Acute nerve root compression produces a sudden onset of pain felt in the lower back. This may be associated with the inability to stand up straight and made worse by sitting, bending, lifting, coughing or sneezing. In addition, this nerve compression may produce pain within the legs. This results from compression of the nerves to the legs. This source of leg pain may be sharp, shooting, and accompanied with pins and needles, numbness or weakness in the legs.

If you have or suspect you have an acute nerve root compression, you should consult your nearest sports medicine professional. If, in addition to back and leg pain, you have numbness in the saddle region and are having difficulty passing water (urination) you should go to your nearest emergency department.

If you have or suspect you have an acute nerve root compression, you shouldn’t ignore the problem and continue to participate in sport. This may lead to your problem increasing which may prolong your recovery. In addition, you should not perform any activities that aggravate your pain.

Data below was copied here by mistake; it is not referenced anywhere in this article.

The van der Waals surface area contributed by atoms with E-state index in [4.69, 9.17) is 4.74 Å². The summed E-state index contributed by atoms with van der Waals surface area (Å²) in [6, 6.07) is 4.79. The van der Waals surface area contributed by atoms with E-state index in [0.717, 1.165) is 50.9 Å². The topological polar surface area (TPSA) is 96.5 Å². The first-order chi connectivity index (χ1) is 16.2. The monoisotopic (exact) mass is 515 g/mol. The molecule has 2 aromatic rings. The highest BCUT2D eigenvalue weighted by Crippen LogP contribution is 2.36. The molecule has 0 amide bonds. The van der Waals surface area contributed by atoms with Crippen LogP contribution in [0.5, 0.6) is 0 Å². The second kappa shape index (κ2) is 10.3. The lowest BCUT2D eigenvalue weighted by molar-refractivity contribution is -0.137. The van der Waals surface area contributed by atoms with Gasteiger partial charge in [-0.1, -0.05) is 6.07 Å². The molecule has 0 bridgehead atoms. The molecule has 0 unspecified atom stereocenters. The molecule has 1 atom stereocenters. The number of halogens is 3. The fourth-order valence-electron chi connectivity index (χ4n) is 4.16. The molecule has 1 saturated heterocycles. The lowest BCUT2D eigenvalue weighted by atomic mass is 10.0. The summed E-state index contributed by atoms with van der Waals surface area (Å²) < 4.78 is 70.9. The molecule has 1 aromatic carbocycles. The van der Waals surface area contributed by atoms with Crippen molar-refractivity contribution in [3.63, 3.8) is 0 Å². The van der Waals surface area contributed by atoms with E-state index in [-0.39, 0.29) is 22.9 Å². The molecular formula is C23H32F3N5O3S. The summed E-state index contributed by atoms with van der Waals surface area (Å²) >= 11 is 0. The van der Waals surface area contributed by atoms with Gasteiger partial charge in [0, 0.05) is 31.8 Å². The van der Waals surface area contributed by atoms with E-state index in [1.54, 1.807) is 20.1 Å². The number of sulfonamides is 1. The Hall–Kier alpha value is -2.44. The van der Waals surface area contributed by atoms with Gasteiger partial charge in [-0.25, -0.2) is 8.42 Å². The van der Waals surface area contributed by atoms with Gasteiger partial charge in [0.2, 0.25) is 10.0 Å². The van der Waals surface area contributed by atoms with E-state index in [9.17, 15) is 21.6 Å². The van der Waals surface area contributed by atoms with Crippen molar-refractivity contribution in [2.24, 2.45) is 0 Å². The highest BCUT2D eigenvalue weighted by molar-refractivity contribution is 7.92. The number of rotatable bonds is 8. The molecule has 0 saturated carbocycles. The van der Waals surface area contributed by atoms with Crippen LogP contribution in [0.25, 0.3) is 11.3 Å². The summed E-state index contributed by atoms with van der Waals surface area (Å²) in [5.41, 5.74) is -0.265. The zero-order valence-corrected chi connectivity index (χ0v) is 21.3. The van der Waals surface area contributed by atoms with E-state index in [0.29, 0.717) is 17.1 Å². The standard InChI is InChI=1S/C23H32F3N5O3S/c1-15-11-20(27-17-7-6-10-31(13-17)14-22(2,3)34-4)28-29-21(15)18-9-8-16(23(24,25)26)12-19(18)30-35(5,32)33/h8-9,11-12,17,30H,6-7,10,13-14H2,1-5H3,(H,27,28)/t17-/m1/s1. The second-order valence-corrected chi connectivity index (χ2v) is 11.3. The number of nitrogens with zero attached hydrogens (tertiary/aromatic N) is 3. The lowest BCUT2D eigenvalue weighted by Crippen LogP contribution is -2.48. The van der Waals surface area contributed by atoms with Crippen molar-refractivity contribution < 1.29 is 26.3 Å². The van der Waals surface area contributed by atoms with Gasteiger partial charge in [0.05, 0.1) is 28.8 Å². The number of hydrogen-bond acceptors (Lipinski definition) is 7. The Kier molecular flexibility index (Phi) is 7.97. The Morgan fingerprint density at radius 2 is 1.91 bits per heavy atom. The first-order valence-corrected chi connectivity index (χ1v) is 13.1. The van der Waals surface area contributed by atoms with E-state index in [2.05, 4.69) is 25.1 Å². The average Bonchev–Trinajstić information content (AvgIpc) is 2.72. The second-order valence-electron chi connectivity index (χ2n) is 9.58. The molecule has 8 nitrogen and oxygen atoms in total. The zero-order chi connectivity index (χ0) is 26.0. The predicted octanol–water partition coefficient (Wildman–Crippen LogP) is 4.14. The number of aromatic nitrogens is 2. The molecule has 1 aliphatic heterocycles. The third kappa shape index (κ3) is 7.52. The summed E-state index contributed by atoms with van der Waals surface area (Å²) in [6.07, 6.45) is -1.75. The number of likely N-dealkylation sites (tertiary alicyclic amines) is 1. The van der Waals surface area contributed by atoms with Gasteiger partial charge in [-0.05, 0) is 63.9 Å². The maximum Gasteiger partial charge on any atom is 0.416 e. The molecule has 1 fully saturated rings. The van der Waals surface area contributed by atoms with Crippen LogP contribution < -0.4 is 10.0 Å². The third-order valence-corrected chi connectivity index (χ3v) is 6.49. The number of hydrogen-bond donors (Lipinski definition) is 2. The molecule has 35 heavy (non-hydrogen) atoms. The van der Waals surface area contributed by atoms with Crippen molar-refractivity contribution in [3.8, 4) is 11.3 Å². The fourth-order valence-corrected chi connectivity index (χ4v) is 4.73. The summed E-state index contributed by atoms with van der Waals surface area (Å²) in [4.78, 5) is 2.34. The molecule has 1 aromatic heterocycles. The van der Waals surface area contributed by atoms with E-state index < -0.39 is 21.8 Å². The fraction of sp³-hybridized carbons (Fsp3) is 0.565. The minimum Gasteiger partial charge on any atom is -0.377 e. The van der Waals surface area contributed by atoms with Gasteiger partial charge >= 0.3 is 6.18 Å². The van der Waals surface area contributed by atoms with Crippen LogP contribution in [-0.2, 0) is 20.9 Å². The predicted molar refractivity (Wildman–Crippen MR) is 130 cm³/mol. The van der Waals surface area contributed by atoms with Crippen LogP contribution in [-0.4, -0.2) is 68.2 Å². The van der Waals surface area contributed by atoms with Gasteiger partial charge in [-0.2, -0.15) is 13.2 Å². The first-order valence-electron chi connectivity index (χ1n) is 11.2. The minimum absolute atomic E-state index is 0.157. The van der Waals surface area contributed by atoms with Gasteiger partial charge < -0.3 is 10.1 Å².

Acute nerve root compression does not usually produce any long-term effects, as long as it is appropriately diagnosed and treated. Recovery usually takes place in a number of weeks. However, in some cases, this period may be prolonged. This will largely depends on the size of the disc bulge and the extent of nerve compression. If the disc bulge is extremely large and causing severe nerve compression, it may be necessary to undergo surgical procedure to release the pressure on the nerve. This will prolong your recovery time.